A couple years ago, I was in Denver visiting my sister, and I dragged her out to one of the Mile-High City’s up-and-coming barcades. It was a glorious affair, its dingy interior drenched in the colorful glow of monitors, its counters sticky with equal parts high-end cocktails and cheap beer. The selection of games was a wonderful mixture of classics from the golden age of arcades and newer, flashier cabinets. As I closed my eyes and listened to the thrum of electronics around me, I could almost believe I was back in the ‘80s.
It was at the heart of this arcade that I first encountered Pac-Man Battle Royale, with its luxurious horizontal cabinet and its speakers booming the sounds of dots being consumed and ghosts fleeing in fear. Battle Royale, appropriately enough, allows four players to go head to head against each other, wagering their own quarters against their opponents’ in an attempt to eat each other before they are themselves eaten. It’s a simple, furiously quick experience, often over in less than a minute, and that evening we dropped quarter after quarter into the machine, each of us swearing that the next round would be the one in which we emerged victorious. It is an experience I heartily recommend.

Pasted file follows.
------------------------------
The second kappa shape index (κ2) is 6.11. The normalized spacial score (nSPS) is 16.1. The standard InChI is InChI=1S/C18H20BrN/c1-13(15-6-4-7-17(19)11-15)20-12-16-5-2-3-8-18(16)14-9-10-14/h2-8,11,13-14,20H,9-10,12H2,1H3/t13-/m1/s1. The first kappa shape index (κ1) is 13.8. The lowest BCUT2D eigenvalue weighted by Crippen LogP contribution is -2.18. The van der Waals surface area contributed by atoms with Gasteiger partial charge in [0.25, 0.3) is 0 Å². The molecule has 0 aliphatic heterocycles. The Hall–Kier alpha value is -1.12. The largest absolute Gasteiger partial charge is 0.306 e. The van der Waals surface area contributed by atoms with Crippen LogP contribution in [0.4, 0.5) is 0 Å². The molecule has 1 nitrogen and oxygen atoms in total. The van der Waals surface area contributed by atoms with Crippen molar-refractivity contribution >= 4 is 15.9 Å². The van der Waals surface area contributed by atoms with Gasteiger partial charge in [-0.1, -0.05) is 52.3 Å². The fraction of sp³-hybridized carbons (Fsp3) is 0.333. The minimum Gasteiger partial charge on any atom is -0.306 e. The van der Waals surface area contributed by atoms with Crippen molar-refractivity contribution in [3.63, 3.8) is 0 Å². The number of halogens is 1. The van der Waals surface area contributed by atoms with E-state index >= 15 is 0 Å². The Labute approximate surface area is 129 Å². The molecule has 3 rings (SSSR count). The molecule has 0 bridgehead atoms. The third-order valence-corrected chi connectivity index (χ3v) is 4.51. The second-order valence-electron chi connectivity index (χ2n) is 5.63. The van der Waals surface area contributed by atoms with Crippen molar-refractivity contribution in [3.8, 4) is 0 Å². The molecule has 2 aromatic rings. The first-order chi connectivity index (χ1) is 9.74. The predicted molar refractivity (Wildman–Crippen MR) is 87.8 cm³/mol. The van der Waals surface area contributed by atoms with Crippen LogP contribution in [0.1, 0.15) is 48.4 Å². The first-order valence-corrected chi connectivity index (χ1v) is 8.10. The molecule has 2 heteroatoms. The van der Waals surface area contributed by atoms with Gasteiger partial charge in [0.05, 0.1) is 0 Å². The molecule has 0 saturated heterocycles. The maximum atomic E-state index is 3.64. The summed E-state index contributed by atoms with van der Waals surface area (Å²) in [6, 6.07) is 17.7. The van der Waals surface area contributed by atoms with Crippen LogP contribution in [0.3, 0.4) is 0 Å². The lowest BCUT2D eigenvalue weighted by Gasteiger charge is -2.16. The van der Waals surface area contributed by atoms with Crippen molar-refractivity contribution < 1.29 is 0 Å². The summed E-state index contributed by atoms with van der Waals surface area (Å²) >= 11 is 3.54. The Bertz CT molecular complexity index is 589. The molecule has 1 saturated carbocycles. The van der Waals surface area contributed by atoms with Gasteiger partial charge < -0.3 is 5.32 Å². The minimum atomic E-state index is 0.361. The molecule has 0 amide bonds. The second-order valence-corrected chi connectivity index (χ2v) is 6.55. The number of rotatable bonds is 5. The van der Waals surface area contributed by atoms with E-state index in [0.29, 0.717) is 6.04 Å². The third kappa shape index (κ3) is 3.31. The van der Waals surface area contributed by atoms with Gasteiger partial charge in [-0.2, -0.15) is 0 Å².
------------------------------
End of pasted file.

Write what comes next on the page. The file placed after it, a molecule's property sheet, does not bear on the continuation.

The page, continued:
Outside of an arcade, Pac-Man Museum is the only place that you can play Pac-Man Battle Royale—in fact, this might just be the strongest selling point of the newly released compendium of all-things-Pac-Man. Seeing that it was on the list of included games, I eagerly assembled some friends on my couch, handed out the controllers, and attempted to recapture that arcade magic.
But something was different in the stark light of my living room. A couple rounds in, one of my friends, trying to be diplomatic about it, asked if I thought I had enough material to complete my review. I looked at her for a moment and told her that I had.
Was it the fact that a large, seemingly unnecessary border took up much of the television screen and made the playing field considerably smaller than the sizable arcade monitor? Was it the fact that we were seated on a couch together facing the TV, rather than staring across a flat surface at each other with steely glares? Was it the fact that nobody’s quarters were on the line, and so there were no stakes?
Whatever the case, Pac-Man Museum’s primary exhibition loses something intangible when it’s brought in from the wild, and the other, lesser exhibits have fared no better. This is a shame, because Pac-Man deserves a full, canonical celebration. When it first arrived on the scene in 1980, it took the momentum created by Pong, Space Invaders, and Asteroids and triggered a full-scale arcade boom. Within two years of its release in 1980, it had spawned a Top 10 pop single, an animated TV show, a boardgame, and more merchandise than one could catalogue. To this day, if you were to ask people on the street, Family Feud style, to “name an arcade game,” Pac-Man would likely be the first name on their lips. The original Pac-Man remains the most successful coin-op arcade game of all time.
It’s a simple, furiously quick experience.